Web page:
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The Stanley Cup Makes A Perkins School Stop

This article is more than 11 years old.

The vision of Bruins captain Zdeno Chara holding the Stanley Cup aloft is an image etched in the minds of fans all over New England. But for students with limited vision who attend the Perkins School for the Blind, Thursday was their day to experience the cup firsthand.

"It's been an exciting year to be a Bruins fan, and I will enjoy that Stanley Cup thing!" said Anton Sviridenko, one of over 100 Perkins students who lined up to touch and feel the intricate design of one of professional sports most famous prizes.

The Stanley Cup, at the Perkins School for the Blind in Watertown Thursday (Steve Brown/WBUR)
The Stanley Cup, at the Perkins School for the Blind in Watertown Thursday (Steve Brown/WBUR)

"It's big, it's huge!" Anton said.

"Do you feel the design on it?" I asked him.

"Yeah, it's like, I just kind of feel the design."

The cup visit was courtesy of Bruins strength and conditioning coach John Whitesides. Thursday was his day with the cup, and he wanted to share.

"Well it was nice to bring it here and let the kids actually get a chance to feel it, and have it in their community," Whitesides said. "This is what we want to do.

"It's the only experience to have you can actually get your hands on it."

And one by one, the students did get their hands — and in some cases, their feet — on the cup. Whitesides patiently posed for pictures with the kids.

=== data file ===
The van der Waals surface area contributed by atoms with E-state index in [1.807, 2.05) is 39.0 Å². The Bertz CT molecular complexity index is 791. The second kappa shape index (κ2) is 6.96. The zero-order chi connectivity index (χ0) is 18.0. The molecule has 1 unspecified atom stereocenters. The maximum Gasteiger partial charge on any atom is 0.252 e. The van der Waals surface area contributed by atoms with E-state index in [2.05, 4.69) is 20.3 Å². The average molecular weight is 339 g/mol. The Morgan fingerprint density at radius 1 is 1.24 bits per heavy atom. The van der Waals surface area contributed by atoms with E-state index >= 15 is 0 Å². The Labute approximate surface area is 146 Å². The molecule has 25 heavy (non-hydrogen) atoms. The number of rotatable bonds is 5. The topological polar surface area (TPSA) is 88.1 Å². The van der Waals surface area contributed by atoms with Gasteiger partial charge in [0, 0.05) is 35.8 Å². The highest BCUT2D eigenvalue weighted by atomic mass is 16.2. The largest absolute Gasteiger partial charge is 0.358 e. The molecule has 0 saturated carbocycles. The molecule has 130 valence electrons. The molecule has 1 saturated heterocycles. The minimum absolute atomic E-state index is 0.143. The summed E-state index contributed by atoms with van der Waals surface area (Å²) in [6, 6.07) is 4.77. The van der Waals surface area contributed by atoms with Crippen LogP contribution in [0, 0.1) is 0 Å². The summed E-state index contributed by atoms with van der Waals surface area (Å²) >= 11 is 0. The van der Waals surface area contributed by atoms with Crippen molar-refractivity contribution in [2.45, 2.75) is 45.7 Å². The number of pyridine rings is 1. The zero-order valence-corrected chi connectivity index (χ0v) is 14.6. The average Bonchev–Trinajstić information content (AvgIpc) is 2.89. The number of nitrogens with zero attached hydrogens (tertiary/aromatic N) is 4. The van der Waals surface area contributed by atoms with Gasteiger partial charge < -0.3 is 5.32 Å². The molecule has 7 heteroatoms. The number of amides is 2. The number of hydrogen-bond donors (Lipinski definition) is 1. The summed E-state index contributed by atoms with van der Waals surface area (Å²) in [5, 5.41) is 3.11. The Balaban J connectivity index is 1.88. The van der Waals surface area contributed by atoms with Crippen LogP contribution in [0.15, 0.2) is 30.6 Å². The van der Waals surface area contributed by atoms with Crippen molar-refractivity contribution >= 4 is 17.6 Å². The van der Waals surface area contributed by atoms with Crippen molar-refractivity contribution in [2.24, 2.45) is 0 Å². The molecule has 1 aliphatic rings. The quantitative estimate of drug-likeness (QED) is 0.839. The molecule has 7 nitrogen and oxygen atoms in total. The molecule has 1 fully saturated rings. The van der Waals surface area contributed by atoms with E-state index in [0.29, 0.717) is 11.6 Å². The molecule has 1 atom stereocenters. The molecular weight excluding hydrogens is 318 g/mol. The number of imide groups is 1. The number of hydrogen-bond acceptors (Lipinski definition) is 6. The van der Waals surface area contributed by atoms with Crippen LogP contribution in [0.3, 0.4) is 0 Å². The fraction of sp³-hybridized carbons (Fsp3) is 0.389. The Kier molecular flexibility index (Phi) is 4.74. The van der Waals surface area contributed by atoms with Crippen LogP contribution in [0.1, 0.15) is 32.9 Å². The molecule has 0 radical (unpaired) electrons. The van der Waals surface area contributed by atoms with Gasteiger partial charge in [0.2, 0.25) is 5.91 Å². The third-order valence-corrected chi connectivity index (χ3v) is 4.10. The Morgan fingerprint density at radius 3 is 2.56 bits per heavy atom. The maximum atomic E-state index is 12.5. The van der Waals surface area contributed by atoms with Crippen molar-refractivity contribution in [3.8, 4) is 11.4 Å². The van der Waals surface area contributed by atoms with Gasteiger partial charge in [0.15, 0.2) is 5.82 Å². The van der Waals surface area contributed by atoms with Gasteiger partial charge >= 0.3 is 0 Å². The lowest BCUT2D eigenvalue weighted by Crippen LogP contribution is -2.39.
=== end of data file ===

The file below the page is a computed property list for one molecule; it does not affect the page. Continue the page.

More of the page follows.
Whitesides had a big smile on his face. I asked him if it rivaled actually winning the thing.

"Oh, absolutely, absolutely, this is better than winning it."

Whitesides was quick to take the Stanley Cup off the table to the floor so the younger students and those in wheelchairs could enjoy the moment.

"It's great to be here with these kids," Whitesides said. "We were at Children's Hospital this morning with it. You know the kids and how excited they are, it's what it's all about."

It's also about education, says Marilyn Rea Beyer of the Perkins School.

"It's got to inspire these students to continue in their physical education, to continue in their social interaction with the rest of their age group," she said. "And just for them to understand that while we kind of think of Perkins as special, everybody shares the same experiences. And that's a big education."

Perkins student Anton Sviridenko savored the experience.

"It's made of somewhat like a plaster, I don't know," he said. "It's like silvery design. ... It's made of silver, this trophy is silver."

Anton said it's a day he'll remember for a long time.

This program aired on June 30, 2011.

Steve Brown Senior Reporter/Anchor
Steve Brown is a veteran broadcast journalist who serves as WBUR's senior State House reporter.



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